War, Literature & the Arts
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Following his completion of Tender is the Night in 1934, F. Scott Fitzgerald sent a copy of the manuscript to his friend, Ernest Hemingway. Hemingway replied with a long, thoughtful letter detailing the reasons he both “liked it and didn’t like it” (SL 407). He instructed Fitzgerald: “Forget your personal tragedy. We are all bitched from the start and you especially have to be hurt like hell before you can write seriously. But when you get the damned hurt use it—don’t cheat with it” (408). The often-troubled friendship between these two masters of modernism has been the subject of a number of scholarly inquiries, with Fitzgerald often cast as the sensitive/feminine/intellectual to Hemingway’s unaffected/masculine/brute. As I will demonstrate in this article, however, Hemingway possessed a keen ability to represent gradations in traumatic nuance with which he is not often credited. Hemingway did, indeed, “use the hurt” of the Spanish Civil War while he had it, and it resulted in his masterpiece, For Whom the Bell Tolls.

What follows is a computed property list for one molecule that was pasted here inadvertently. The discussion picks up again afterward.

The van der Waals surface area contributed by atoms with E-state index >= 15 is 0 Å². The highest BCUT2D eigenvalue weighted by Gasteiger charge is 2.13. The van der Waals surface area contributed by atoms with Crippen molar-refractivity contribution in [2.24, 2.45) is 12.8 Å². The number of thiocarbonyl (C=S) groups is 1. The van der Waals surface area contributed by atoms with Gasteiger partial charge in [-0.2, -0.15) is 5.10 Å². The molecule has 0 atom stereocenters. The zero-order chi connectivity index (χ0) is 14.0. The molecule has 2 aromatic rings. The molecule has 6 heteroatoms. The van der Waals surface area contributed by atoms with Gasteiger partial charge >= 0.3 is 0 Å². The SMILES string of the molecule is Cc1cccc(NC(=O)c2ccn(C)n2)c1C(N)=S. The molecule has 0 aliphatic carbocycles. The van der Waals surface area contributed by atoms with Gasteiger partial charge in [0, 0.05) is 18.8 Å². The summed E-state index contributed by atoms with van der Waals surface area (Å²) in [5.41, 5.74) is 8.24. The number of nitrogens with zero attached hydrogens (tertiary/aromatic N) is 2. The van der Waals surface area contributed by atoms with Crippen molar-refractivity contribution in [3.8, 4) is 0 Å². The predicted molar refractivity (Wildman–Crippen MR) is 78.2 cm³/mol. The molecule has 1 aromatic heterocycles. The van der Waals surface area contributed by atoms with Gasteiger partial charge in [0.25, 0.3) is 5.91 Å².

This article was originally published in War, Literature & the Arts, all rights reserved.
Carter, Natalie. ""Always Something of It Remains": Sexual Trauma in Ernest Hemingway’s For Whom the Bell Tolls." War, Literature & the Arts 25.1 (2013): 1-40. Available from: http://digitalcommons.butler.edu/facsch_papers/384